NIAID has long recognized that racial and ethnic differences affect susceptibility to infection and disease. For example, African Americans account for about 13 percent of the U.S. population, yet represent almost half of new AIDS diagnoses. Native Americans experience higher rates of meningitis and invasive bacterial disease from Haemophilus influenzae type B (Hib) than do other groups. Year after year, asthma has a disproportionate affect on inner-city populations, particularly among African American and Hispanic/Latino children.
NIAID is committed to helping reduce gaps in health among minorities.
NIAID is committed to research that helps reduce these and other health disparities. Its efforts have led to the development of better drugs for HIV/AIDS, vaccines that have almost eliminated Hib-related disease, and educational programs and other interventions to improve asthma control among inner-city children.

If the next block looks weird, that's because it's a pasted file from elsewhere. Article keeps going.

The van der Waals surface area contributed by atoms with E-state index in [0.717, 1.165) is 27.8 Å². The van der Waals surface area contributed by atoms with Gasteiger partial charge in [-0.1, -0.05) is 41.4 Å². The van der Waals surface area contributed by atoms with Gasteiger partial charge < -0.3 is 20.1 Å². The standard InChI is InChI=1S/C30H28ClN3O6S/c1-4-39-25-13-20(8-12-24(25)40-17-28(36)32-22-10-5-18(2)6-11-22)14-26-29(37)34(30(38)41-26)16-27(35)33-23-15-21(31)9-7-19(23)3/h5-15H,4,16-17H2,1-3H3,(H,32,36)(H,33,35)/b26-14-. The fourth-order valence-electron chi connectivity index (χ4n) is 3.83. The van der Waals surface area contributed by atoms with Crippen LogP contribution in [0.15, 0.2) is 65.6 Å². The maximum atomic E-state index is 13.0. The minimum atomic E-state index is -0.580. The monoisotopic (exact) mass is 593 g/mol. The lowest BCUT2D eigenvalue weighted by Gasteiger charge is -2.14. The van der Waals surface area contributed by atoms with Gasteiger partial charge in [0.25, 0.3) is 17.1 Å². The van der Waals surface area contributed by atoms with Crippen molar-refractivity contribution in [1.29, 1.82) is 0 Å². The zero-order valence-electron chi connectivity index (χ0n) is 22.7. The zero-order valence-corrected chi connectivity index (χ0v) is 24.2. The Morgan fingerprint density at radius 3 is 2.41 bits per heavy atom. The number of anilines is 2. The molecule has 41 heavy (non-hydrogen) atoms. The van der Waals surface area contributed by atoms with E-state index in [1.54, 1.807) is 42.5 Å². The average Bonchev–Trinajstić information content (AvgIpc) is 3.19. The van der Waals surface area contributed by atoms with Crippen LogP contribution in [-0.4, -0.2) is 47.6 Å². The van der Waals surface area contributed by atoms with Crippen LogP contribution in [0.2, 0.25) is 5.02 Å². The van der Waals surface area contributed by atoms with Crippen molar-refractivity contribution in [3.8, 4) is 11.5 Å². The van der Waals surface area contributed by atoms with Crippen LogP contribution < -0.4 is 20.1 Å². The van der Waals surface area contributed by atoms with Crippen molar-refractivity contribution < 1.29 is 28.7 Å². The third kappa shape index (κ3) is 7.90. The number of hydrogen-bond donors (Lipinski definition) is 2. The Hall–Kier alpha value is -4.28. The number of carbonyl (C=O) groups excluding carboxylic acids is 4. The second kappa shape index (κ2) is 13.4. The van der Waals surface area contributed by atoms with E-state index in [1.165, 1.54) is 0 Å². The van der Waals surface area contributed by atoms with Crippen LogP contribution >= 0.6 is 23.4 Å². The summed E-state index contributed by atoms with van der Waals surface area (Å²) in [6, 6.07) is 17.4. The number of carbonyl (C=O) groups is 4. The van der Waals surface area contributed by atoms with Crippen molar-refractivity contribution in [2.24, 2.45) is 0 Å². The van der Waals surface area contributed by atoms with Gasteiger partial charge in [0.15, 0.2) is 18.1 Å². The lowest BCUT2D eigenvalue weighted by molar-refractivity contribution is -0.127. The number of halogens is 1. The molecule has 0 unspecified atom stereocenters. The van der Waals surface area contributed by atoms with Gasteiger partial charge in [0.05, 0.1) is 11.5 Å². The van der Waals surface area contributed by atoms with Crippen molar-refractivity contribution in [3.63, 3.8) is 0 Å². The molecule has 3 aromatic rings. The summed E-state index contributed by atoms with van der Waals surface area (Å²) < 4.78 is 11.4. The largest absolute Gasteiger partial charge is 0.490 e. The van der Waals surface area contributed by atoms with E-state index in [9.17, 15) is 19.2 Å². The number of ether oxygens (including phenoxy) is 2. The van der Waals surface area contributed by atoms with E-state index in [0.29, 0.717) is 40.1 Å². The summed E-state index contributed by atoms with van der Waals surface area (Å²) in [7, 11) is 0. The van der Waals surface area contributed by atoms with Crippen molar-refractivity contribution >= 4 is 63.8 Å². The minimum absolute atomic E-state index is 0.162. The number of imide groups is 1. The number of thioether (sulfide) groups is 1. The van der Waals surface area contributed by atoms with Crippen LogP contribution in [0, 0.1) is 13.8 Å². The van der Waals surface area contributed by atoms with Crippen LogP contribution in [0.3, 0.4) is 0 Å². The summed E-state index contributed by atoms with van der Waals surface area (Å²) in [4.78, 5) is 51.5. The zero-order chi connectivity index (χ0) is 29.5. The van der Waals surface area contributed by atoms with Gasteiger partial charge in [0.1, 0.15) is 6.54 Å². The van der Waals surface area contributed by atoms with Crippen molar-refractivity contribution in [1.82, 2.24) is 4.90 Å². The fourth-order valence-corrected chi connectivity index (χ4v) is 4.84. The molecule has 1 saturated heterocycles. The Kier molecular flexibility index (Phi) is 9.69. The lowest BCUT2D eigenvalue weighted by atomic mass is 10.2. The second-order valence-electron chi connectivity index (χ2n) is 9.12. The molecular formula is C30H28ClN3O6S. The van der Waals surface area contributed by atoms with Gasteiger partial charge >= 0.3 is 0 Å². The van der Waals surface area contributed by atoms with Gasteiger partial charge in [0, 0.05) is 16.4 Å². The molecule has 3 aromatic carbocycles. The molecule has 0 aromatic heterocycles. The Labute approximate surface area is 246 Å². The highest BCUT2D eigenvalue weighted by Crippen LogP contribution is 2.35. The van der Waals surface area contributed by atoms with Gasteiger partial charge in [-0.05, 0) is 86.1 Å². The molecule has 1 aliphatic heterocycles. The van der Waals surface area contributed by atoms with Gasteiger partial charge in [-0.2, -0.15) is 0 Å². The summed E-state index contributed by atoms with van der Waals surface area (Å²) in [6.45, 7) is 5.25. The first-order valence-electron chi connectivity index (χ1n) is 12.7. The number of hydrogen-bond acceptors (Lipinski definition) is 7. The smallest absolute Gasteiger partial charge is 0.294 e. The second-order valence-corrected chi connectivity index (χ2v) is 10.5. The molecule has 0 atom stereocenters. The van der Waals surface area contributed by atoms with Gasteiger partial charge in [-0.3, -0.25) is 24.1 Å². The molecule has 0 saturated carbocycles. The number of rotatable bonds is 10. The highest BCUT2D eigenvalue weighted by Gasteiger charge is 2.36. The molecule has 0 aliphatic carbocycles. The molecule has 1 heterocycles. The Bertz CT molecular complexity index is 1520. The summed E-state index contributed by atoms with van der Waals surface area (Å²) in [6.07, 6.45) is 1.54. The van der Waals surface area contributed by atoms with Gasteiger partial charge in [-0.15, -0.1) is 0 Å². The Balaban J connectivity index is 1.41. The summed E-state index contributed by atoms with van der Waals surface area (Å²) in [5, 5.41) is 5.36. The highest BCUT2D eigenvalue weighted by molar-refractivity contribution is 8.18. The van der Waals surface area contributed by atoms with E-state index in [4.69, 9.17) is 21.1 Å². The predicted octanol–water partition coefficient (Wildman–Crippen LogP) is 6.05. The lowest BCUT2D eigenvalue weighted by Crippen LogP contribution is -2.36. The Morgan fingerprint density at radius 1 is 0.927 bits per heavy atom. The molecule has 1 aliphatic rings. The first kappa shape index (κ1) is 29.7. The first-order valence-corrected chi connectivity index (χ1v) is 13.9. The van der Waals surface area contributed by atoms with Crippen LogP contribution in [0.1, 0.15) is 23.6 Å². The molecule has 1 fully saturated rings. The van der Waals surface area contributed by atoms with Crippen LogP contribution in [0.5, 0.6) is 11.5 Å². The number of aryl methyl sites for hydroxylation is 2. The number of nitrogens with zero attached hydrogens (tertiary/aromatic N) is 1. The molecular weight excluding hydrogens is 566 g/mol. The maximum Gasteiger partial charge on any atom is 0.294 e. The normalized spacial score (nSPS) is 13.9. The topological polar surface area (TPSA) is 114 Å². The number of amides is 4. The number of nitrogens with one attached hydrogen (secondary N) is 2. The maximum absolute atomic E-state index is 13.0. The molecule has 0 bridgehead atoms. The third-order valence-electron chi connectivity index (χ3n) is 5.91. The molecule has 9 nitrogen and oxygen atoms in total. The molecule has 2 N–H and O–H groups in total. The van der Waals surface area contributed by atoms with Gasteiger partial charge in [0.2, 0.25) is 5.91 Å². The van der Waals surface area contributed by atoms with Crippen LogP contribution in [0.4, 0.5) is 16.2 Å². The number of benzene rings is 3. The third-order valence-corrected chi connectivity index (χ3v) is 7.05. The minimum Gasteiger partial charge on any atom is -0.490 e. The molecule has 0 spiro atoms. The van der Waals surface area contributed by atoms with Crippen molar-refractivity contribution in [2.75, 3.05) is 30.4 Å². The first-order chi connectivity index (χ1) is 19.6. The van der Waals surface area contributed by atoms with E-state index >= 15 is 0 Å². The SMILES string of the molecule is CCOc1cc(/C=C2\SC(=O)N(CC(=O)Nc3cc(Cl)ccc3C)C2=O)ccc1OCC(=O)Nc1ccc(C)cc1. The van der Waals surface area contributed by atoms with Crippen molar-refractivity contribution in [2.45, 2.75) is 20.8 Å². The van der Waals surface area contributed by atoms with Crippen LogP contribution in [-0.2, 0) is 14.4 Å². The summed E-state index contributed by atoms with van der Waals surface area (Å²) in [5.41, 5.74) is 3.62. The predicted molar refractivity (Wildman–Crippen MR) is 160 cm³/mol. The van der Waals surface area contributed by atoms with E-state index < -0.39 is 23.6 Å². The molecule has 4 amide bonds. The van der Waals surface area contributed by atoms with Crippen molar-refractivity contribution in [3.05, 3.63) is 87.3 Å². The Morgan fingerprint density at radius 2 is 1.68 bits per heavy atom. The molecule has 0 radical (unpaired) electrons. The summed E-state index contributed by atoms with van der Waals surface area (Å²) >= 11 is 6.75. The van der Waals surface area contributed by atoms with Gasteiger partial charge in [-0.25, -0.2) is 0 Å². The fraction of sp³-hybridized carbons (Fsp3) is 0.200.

NIAID also works to attract minorities to careers in biomedical research through programs such as Intramural NIAID Research Opportunities, which provides training in NIAID labs for undergraduate, graduate, and medical students from underrepresented groups, and Research Centers in Minority Institutions, which is partly funded by NIAID and aims to enhance research infrastructure at minority colleges and universities that offer doctorates in health sciences.
Common Fungus Promotes Airway Sensitivity in Asthma—April 13, 2015
Media Availability: Anti-HIV Antibody Shows Promise in First Human Study—April 8, 2015
Media Availability: NIH-Funded Scientists Identify Receptor for Asthma-Associated Virus—April 6, 2015
Statement: World TB Day 2015—March 24, 2015
News From NIAID-Supported Institutions
Last Updated April 13, 2015